Iraq: The Vanishing Coalition
President Bush Invokes Vietnam As Splits Emerge With Iraq Allies
President George Bush invoked the specter of Vietnam for the first time yesterday as 15 more American soldiers died and increasing evidence emerged that the coalition of the willing that invaded Iraq four years ago has begun to fracture irreparably.
As the US death toll moved to 3,722, Iraq's Prime Minister engaged in an angry war of words with his critics in Washington. Meanwhile, a senior US general issued a dark warning that American troops may have to be sent to the south of the country to fill the vacuum left by a projected British withdrawal.
Amid the chaos, an isolated Mr Bush vowed he would "fight to win", that the so-called troop "surge" was working and that the lesson from Vietnam was that withdrawal had cost millions of lives.
Speaking to US Army veterans in Kansas, Mr Bush sought to soothe relations with the Iraqi Prime Minister, Nouri al-Maliki, who had earlier threatened to "find friends elsewhere", after US officials suggested he be pushed aside.
However, in stark language that clearly riled British military leaders, the US general Jack Keane, who has just returned from Iraq, claimed that the security situation in the British-controlled zone had been allowed to deteriorate to "gangland warfare" with civilians at the mercy of rival Shia gunmen.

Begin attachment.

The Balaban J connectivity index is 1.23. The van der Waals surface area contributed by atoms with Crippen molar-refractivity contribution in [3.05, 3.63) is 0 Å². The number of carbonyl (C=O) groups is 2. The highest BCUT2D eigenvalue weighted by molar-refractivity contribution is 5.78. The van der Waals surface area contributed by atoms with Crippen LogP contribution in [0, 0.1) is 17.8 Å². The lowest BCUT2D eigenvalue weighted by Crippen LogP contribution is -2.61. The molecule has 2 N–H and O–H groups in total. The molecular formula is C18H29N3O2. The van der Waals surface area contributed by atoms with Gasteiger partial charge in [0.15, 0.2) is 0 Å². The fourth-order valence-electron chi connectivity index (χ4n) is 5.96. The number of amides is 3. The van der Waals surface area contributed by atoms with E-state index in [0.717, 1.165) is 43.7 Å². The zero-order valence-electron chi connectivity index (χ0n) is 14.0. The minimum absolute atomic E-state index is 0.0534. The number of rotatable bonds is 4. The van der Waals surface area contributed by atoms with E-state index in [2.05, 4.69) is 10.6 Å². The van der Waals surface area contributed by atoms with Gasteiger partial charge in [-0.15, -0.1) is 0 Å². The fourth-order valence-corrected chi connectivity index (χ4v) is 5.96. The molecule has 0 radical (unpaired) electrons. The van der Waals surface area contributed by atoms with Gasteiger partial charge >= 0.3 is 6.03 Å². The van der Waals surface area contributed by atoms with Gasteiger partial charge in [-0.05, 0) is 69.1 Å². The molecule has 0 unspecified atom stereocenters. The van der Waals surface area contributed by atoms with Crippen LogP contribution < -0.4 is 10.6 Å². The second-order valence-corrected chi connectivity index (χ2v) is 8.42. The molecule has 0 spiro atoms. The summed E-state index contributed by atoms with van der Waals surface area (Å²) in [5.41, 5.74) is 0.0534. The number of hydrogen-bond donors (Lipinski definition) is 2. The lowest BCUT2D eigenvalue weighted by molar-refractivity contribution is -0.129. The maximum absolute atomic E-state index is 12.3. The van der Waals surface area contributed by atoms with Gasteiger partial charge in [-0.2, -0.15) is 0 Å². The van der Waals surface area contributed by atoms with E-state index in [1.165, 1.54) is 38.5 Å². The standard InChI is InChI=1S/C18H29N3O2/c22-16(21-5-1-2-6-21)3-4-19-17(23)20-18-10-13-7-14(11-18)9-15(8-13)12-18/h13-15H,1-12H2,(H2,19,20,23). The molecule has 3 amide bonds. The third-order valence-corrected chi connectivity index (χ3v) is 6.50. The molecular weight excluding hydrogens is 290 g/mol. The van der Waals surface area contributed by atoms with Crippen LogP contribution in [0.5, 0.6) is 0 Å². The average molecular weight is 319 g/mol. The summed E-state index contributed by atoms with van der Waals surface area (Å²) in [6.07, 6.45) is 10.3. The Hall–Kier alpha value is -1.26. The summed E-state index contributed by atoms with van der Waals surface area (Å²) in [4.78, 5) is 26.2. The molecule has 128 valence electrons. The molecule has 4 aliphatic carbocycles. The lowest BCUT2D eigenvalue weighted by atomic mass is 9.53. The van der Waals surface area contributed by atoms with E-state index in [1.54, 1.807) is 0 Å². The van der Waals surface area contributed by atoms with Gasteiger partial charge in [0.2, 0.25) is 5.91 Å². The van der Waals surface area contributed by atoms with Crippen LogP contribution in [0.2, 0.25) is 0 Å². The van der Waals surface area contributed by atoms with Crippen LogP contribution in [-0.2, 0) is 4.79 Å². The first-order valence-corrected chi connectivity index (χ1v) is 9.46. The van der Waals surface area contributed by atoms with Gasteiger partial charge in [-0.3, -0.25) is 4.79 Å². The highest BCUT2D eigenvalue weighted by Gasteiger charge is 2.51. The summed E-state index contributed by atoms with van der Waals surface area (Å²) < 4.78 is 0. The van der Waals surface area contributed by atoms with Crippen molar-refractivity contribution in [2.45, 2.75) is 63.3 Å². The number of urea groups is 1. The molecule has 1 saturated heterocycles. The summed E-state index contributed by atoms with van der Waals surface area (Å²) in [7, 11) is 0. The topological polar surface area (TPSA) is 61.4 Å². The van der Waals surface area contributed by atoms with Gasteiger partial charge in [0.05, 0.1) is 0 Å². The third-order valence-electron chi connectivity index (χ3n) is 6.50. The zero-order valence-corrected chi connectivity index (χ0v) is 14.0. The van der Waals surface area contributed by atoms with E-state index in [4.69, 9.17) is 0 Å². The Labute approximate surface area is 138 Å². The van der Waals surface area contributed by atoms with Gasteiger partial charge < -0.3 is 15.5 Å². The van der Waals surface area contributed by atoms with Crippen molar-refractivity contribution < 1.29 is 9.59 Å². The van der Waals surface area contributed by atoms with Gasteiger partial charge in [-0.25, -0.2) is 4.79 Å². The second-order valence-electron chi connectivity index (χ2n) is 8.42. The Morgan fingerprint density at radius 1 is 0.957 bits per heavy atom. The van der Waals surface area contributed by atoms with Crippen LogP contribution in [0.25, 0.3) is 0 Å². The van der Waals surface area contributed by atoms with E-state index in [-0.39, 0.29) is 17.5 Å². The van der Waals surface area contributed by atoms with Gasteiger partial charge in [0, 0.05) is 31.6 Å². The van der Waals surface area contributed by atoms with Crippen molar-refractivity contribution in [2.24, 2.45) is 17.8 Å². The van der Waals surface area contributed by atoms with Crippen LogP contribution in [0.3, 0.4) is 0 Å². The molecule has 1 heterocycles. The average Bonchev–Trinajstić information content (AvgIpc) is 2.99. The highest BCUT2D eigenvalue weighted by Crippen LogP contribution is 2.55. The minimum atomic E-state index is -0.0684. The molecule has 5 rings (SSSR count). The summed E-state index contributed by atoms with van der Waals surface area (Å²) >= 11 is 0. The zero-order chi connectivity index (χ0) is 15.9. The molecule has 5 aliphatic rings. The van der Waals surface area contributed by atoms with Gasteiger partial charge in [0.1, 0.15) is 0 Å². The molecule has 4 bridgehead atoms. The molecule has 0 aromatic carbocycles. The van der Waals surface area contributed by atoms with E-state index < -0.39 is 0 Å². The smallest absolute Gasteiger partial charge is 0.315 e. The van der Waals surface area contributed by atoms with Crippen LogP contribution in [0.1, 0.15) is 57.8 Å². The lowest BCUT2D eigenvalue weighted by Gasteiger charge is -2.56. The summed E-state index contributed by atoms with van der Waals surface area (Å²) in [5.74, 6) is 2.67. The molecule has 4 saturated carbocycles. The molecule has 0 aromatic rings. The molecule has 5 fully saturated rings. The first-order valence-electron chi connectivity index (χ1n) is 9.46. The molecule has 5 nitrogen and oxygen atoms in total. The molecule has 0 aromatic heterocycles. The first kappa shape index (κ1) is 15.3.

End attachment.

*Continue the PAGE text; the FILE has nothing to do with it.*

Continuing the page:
The general's comments highlighted the growing rift between the US and UK over Iraq with complaints among American officials over the "inaction" of British forces against militias in Basra. At the same time the UK is resisting American pressure to delay pulling troops out of Basra, the sole remaining area it controls in the country.
A senior Ministry of Defense official in London said "we are not going to get involved in 'tit-for-tat' with the Americans" but British commanders insist that the security situation in Basra is being misrepresented by some in the US forces. Air Chief Marshal Sir Jock Stirrup said: "Our mission there was to get the place and the people to a state where the Iraqis could run the country if they chose to and we are very nearly there.
"Our mission was not to make the place look somewhere green and peaceful because that was never going to be achievable in that timescale and, in any case, only the Iraqis can fulfill that aspiration."
The American exasperation, however, is compounded by the perception that British troops are "disengaging" while the US is losing lives daily in the "surge". The crash of the UH-60 Black Hawk helicopter in northern Iraq is thought to have been due to mechanical failure rather than hostile fire. Meanwhile, east of Baghdad another American soldier was killed in a roadside attack.
General Keane, who is recently retired but is considered to be influential within the Pentagon, said there was "frustration" among US commanders that they may have to send troops to the south while continuing to fight the insurgency in central and northern Iraq. He said: "That situation could arise if the situation gets worse in Basra if and when the British leave. Now the situation has changed in the south, it is considerably worse, certainly with the kind of gangland warfare that is preying on the people in the south."